With its own recycling facilities in Nashville, which accept ink cartridges and electronics of any brand and recover the components for reuse, HP is already ahead of the game. And by creating new supply chains in regions like Haiti, it’s well positioned to continue building its recycled plastic supply while addressing the social side of plastic pollution and how it affects developing countries.
Of course, that “big, hairy goal” is still a long way off.
“We need to be thinking about how to reinvent our entire supply chain to move away from virgin materials and use more recycled content,” Jackowski said. “And that's what we're doing.”
(Image: On-pack messaging reminds consumers about the sustainability of the new HP Tango Terra printing system.)
Released last month, HP’s Tango Terra is carbon neutral, from raw material extraction and processing, to printer manufacturing and transportation and all the way up to consumer use—including electricity, paper and cartridges. The system also contains a sample of HP's deforestation-free paper, certified by the Forest Stewardship Council, and an opt-in to its cartridge subscription service, which includes free recycling.
The entire system was designed with sustainability in mind: Inside, it contains no shrink wrap around the printer and instructions are printed on the recycled cardboard package, rather than being included as a separate insert. At end of life, spent cartridges, as well as the printer itself, can be recycled through HP for free. The white recycled plastic, which comprises 30 percent of the Tango Terra printer, is partially sourced from discarded refrigerators.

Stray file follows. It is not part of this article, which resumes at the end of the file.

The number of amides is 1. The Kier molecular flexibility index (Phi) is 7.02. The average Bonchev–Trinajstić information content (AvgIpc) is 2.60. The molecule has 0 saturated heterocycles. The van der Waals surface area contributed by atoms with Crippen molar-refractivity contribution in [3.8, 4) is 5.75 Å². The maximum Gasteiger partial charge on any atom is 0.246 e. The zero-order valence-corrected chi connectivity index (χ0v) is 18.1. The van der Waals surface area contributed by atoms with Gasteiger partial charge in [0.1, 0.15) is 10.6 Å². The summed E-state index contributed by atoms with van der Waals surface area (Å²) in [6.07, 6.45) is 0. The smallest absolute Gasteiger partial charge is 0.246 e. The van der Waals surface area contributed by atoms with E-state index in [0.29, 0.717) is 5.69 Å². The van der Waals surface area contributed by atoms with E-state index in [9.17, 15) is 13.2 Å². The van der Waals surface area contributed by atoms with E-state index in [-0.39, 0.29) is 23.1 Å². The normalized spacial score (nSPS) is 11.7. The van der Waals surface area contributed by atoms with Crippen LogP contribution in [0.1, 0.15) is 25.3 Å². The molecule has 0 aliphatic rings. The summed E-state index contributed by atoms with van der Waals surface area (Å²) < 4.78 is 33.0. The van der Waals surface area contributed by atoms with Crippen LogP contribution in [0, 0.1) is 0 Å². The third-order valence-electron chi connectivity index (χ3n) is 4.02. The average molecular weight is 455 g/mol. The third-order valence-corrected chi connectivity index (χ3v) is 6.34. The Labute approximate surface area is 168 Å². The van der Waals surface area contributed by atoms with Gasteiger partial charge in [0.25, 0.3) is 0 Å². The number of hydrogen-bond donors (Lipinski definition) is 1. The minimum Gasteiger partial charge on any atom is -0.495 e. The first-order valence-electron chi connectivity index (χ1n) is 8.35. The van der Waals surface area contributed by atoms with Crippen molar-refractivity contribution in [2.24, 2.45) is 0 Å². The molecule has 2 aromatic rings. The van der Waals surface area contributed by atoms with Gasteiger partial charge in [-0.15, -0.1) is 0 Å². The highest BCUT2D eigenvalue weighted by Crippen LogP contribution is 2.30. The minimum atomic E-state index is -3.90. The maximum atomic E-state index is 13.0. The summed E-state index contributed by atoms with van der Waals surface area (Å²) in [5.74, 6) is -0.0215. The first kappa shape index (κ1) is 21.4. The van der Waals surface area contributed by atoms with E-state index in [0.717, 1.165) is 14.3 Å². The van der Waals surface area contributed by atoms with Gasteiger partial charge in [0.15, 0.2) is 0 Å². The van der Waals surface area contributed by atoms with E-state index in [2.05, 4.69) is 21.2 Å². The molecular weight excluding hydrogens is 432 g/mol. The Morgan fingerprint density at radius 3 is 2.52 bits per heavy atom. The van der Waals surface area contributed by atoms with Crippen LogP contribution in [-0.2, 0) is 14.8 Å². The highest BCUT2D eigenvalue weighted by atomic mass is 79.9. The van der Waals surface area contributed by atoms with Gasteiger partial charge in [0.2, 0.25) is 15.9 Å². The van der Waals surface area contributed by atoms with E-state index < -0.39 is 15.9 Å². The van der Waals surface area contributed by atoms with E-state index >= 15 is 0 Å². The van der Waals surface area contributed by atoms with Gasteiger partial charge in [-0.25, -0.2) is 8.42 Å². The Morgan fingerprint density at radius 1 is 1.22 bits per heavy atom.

This type of bottom-up design is the future for HP, its leaders told reporters in Nashville.
“We're thinking about the entire process of what we're selling and how our users are interacting with it,” Jackowski said.
And this move toward sustainability is no coincidence, she said. Last year, HP tied $900 million in revenue directly to its sustainability programs alone and estimates potential revenue at around $20 billion per year from scaling this work.
“Our customers care,” Jackowski concluded. “This is real—and we're facing pressure from our customers. This is part of how we intend to be successful financially long term, and it does have direct business impact.”
Images courtesy of HP
*Travel and accommodations in Nashville were provided by HP. Neither the author nor TriplePundit were required to write about the experience.
Mary Mazzoni has reported on sustainability in business for over a decade and now serves as managing editor of TriplePundit. She is also the general manager of TriplePundit's Brand Studio, which has worked with dozens of brands and organizations on sustainability storytelling. Along with 3p, Mary's recent work can be found in publications like Conscious Company, Salon and Vice's Motherboard. She also works with nonprofits on media projects, including the women's entrepreneurship coaching organization Street Business School. She is an alumna of Temple University in Philadelphia and lives in the city with her partner and two spoiled dogs.